Mr. Gates: I do not agree with the term “double agent”.
Mr. Clarke: How would you describe it?
Mr. Gates: “Double agent” would mean someone who is… I do not agree with the term, but it was used during the…
Mr. Clarke: How would you describe your role?
Mr. Gates: I was an agent of the State.
Mr. Clarke: An agent of the State. That does not explain your relationship with Dr. Roopnarine and spying on him.
Mr. Gates: Yes. I was an agent of the State, sent to infiltrate the WPA.
Mr. Clarke: So you were working for the Police for pay and the WPA for cause?
Mr. Gates: Say that again.
Mr. Clarke: Would that be accurate to say that you were working for the State for pay and the Working People‟s Alliance for cause?
Mr. Gates: Yes, cause and better remuneration.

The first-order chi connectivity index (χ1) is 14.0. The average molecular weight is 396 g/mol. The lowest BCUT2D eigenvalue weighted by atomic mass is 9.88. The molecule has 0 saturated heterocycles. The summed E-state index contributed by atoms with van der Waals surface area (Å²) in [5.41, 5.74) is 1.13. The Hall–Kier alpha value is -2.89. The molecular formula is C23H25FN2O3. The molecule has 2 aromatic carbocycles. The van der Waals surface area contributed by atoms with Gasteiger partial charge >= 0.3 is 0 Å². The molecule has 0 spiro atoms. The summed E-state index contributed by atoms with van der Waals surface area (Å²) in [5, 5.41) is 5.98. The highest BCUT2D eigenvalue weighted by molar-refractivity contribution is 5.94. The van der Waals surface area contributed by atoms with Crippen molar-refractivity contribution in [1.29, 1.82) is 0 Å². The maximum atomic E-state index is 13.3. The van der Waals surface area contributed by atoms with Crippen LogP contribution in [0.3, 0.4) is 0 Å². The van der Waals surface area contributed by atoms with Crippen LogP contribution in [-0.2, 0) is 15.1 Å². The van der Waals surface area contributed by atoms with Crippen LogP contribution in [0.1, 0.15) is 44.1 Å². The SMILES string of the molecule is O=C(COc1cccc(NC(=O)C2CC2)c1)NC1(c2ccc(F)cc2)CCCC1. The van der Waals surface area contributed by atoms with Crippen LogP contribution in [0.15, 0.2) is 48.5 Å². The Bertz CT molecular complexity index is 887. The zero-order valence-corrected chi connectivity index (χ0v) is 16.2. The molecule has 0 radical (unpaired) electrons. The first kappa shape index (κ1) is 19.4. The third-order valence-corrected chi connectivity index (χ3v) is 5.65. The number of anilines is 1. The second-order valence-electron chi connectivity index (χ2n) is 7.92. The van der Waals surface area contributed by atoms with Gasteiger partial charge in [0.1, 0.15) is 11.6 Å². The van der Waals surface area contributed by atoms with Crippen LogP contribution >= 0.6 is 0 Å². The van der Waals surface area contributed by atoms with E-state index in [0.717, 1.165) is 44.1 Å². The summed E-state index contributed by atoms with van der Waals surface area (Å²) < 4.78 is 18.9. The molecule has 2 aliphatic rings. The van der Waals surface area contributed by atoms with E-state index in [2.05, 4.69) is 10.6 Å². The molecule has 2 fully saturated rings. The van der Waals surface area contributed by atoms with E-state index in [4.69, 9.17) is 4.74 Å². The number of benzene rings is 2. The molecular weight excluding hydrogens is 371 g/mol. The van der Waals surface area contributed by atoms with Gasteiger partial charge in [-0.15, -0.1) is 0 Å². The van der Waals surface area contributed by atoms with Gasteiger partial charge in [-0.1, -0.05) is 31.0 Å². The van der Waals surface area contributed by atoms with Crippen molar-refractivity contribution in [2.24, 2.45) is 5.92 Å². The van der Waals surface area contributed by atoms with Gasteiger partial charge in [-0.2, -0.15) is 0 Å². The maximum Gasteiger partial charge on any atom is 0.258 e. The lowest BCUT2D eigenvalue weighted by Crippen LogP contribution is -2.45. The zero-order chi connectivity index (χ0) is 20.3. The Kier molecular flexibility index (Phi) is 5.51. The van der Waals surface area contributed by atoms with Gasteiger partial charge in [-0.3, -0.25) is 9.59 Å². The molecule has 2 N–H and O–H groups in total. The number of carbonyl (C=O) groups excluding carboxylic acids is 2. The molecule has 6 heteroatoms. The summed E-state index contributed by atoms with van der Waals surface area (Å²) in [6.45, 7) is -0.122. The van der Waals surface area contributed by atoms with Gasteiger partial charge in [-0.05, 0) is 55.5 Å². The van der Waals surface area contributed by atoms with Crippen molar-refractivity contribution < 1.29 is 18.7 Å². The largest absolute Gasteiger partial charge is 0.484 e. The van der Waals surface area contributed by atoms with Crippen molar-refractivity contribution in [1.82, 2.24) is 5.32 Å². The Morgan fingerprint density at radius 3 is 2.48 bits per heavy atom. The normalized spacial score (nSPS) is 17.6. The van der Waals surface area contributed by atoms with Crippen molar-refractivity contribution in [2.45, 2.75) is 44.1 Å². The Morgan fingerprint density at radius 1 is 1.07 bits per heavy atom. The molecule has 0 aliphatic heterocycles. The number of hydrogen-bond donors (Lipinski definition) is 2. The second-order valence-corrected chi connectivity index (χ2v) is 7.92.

Mr. Clarke: You strongly believed in the Working People's Alliance cause?
Mr. Gates: At the time.
Mr. Clarke: Which aspects did you believe in really? Could you help me in that issue because you kept saying that Dr. Roopnarine was a good man, you believed in their cause?
Mr. Gates: The fight for equality and justice.
Mr. Clarke: Right. Is that it?
Mr. Gates: Basically, a number of others that I cannot recall at this time.
Mr. Clarke: Your belief in their cause was equality and equal rights, is that what you are stating?
Mr. Gates: …and justice.
Mr. Clarke: And $1500 a month was it?
Mr. Gates: Yes.
Mr. Clarke: Okay.
Mr. Chairman: That was part of the cause?
Mr. Gates: With every cause these is a…
Mr. Clarke: Okay. I would just like to ask you a few general questions about your day-to-day duties with Dr. Roopnarine. Where did you go when you were his bodyguard, basically?
Mr. Gates: Well from the WPA‟s office to the University of Guyana and to several residences.
Mr. Clarke: Have you ever given Dr. Roopnarine any advice about acquiring arms and ammunition?